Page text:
As long as they are fed the appropriate amount of food and exercised sufficiently, spayed or neutered dogs and cats are unlikely to become overweight.

At what age should I spay or neuter my pet?

In general, your male and female pets can safely undergo surgery after 8 weeks of age. However, some veterinarians prefer to wait until your young pet has had all of its vaccines.

At what age is my cat or dog considered too old to be spayed or neutered?

In most cases, spaying and neutering are safe and healthy for pets of all ages. Dogs and cats over 7 years of age are required to have pre-surgical blood work performed to check liver and kidney function before administering anesthesia. This blood work can be done at our clinic for an additional $55.

How long is the recovery time for my pet after getting spayed or neutered?

The recovery time for every pet is different, so your vet will provide more specific information about what it may look like for your pet. In general, pets need constant supervision during the first 12-24 hours and should fully recover in 10-14 days. If after 14 days you notice your pet is still not completely healed, call your veterinarian.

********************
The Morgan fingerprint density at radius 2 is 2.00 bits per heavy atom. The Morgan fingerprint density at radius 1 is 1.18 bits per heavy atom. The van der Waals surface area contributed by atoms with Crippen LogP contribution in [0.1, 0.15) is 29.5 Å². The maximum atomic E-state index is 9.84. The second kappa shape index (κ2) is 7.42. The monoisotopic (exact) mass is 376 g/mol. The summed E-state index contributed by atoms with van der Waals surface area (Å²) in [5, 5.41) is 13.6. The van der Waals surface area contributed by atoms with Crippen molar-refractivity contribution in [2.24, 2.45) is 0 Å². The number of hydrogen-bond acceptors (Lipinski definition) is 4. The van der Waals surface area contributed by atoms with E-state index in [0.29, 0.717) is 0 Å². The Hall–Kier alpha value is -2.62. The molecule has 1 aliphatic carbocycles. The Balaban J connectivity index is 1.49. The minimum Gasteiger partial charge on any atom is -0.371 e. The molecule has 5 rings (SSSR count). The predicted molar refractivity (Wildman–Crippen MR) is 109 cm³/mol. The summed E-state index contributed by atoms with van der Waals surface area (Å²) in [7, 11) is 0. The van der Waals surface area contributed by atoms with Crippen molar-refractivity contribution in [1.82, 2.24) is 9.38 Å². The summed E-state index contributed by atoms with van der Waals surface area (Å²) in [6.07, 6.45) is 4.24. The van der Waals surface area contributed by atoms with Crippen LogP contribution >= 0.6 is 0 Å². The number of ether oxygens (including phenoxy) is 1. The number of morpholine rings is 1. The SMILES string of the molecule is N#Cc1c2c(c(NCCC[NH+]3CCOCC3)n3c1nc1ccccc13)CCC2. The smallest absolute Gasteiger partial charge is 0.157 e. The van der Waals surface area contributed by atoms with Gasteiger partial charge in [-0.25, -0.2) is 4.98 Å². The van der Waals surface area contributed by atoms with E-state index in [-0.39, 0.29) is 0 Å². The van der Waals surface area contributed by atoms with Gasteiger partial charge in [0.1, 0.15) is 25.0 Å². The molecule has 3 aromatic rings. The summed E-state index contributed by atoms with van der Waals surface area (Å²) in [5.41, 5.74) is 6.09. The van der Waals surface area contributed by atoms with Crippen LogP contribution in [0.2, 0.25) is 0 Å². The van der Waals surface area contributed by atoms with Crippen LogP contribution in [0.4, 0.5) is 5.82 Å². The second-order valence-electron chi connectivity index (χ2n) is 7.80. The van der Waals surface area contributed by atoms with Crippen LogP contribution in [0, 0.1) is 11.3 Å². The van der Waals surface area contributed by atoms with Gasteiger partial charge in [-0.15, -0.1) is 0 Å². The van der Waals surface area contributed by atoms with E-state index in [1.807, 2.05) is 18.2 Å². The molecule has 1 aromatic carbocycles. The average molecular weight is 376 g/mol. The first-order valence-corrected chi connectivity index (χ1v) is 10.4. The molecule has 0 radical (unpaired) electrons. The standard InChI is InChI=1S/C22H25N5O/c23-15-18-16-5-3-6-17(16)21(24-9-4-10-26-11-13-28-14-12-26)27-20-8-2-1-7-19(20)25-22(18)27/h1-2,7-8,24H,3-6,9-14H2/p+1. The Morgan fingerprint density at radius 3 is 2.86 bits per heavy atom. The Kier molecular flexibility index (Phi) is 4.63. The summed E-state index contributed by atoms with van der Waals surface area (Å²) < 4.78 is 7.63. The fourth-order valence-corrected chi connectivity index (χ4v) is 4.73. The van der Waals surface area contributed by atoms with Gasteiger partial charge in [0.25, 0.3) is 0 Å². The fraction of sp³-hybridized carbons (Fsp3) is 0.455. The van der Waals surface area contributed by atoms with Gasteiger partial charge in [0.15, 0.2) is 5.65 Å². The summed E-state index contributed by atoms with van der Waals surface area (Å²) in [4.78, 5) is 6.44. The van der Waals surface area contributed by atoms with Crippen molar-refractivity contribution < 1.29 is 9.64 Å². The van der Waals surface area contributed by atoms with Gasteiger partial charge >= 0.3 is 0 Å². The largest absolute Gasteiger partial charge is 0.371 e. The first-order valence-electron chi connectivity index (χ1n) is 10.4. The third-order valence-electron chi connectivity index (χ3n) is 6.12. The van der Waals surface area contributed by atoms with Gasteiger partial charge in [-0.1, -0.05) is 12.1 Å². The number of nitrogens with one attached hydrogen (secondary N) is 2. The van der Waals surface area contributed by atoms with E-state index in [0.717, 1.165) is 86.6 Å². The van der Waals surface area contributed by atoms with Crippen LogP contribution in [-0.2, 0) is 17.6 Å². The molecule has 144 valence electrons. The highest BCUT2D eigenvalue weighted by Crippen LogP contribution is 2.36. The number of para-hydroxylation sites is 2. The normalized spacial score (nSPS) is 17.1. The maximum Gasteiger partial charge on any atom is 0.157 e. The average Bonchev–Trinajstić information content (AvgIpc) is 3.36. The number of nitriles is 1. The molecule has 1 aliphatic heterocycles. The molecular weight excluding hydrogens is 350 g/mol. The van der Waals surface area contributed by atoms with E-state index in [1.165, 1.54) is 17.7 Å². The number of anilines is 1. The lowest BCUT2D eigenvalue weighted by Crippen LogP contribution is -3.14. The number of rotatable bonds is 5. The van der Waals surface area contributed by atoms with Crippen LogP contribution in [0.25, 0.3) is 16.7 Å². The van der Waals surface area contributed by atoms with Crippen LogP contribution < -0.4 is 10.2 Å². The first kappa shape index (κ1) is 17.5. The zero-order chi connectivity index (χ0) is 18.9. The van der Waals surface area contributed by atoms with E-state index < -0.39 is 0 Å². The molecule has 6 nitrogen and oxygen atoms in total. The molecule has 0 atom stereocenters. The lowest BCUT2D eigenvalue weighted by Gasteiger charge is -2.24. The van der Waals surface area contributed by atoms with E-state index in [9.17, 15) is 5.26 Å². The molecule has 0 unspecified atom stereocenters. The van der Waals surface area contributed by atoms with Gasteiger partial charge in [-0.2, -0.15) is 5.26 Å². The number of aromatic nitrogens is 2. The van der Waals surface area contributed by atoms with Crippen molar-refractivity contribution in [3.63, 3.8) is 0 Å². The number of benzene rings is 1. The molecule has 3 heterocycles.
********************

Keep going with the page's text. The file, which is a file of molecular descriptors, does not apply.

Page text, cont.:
Are spay and neuter services covered by pet insurance?

While coverage varies from plan to plan, pet insurance providers generally do not cover the cost of spaying or neutering.


When should I spay my female pet?

Medical evidence shows that females spayed before their first heat tend to be healthier. Females that are not spayed before their first heat have a much higher risk of mammary cancer and infections of the uterus. Males neutered early in life have a lower risk of prostate infections. Dogs and cats as young as eight weeks of age can be safely sterilized.

Can I spay my female dog or cat in heat?

Yes, your female cat can undergo surgery even while in heat, but the surgery might require an extra 15-30 minutes.

Can I spay my pet while pregnant?

Many dogs and cats are spayed while pregnant to prevent the birth of puppies or kittens. A veterinarian will examine the pregnant dog or cat and the stage of pregnancy, before deciding whether she can be safely spayed.


Will neutering my male dog or cat will make him feel less like a male?

Neutering will not change a pet’s basic personality or prompt any kind of emotional reaction or identity crisis.

Will spaying or neutering make dogs and cats less affectionate?

Freed from the urge to mate, dogs and cats tend to be calmer and more content after spaying or neutering. Spayed or neutered dogs and cats are more, not less, likely to show affection toward their human companions.

Does neutering my male pet make them less aggressive?

There is little evidence that indicates a dog’s behavior will become less aggressive after neutering surgery.

Will my dog become less protective after neuter surgery?

Spaying or neutering doesn’t affect a dog’s natural instinct to protect its home and family. A dog’s personality is formed more by genetics and environment than by hormones.

Related Pages:

Schedule an appointment

Questions about surgery and other services